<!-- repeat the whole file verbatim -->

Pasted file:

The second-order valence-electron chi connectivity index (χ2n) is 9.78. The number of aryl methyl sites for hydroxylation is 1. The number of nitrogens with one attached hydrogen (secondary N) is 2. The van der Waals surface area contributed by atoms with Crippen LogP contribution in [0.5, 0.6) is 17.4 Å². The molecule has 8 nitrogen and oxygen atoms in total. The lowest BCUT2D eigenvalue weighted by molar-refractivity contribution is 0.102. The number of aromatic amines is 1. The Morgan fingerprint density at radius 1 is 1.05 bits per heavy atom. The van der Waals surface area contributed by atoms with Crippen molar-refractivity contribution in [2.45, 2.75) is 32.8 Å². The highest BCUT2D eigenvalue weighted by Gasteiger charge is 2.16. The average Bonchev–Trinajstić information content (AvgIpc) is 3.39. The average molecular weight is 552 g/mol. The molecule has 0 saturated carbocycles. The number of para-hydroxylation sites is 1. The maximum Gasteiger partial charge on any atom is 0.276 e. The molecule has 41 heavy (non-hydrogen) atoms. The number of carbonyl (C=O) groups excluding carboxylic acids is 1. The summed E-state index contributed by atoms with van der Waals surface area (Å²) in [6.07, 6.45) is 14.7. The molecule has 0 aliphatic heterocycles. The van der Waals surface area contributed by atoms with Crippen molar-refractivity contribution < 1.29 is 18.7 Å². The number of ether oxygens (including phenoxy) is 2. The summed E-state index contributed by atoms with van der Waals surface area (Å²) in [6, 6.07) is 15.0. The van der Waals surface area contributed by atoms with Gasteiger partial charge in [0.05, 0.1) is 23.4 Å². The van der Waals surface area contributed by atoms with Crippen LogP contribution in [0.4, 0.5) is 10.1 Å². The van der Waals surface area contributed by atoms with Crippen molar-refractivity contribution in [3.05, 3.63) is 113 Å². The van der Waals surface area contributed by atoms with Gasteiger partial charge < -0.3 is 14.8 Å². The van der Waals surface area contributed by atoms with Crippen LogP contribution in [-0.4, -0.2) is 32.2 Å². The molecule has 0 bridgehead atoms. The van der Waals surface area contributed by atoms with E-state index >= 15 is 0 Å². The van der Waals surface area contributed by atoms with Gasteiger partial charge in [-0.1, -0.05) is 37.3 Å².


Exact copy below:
The second-order valence-electron chi connectivity index (χ2n) is 9.78. The number of aryl methyl sites for hydroxylation is 1. The number of nitrogens with one attached hydrogen (secondary N) is 2. The van der Waals surface area contributed by atoms with Crippen LogP contribution in [0.5, 0.6) is 17.4 Å². The molecule has 8 nitrogen and oxygen atoms in total. The lowest BCUT2D eigenvalue weighted by molar-refractivity contribution is 0.102. The number of aromatic amines is 1. The Morgan fingerprint density at radius 1 is 1.05 bits per heavy atom. The van der Waals surface area contributed by atoms with Crippen molar-refractivity contribution in [2.45, 2.75) is 32.8 Å². The highest BCUT2D eigenvalue weighted by Gasteiger charge is 2.16. The average Bonchev–Trinajstić information content (AvgIpc) is 3.39. The average molecular weight is 552 g/mol. The molecule has 0 saturated carbocycles. The number of para-hydroxylation sites is 1. The maximum Gasteiger partial charge on any atom is 0.276 e. The molecule has 41 heavy (non-hydrogen) atoms. The number of carbonyl (C=O) groups excluding carboxylic acids is 1. The summed E-state index contributed by atoms with van der Waals surface area (Å²) in [6.07, 6.45) is 14.7. The molecule has 0 aliphatic heterocycles. The van der Waals surface area contributed by atoms with Crippen molar-refractivity contribution < 1.29 is 18.7 Å². The number of ether oxygens (including phenoxy) is 2. The summed E-state index contributed by atoms with van der Waals surface area (Å²) in [6, 6.07) is 15.0. The van der Waals surface area contributed by atoms with Gasteiger partial charge in [0.05, 0.1) is 23.4 Å². The van der Waals surface area contributed by atoms with Crippen LogP contribution in [0.4, 0.5) is 10.1 Å². The van der Waals surface area contributed by atoms with Crippen molar-refractivity contribution in [3.05, 3.63) is 113 Å². The van der Waals surface area contributed by atoms with Gasteiger partial charge < -0.3 is 14.8 Å². The van der Waals surface area contributed by atoms with Crippen LogP contribution in [-0.4, -0.2) is 32.2 Å². The molecule has 0 bridgehead atoms. The van der Waals surface area contributed by atoms with E-state index >= 15 is 0 Å². The van der Waals surface area contributed by atoms with Gasteiger partial charge in [-0.1, -0.05) is 37.3 Å².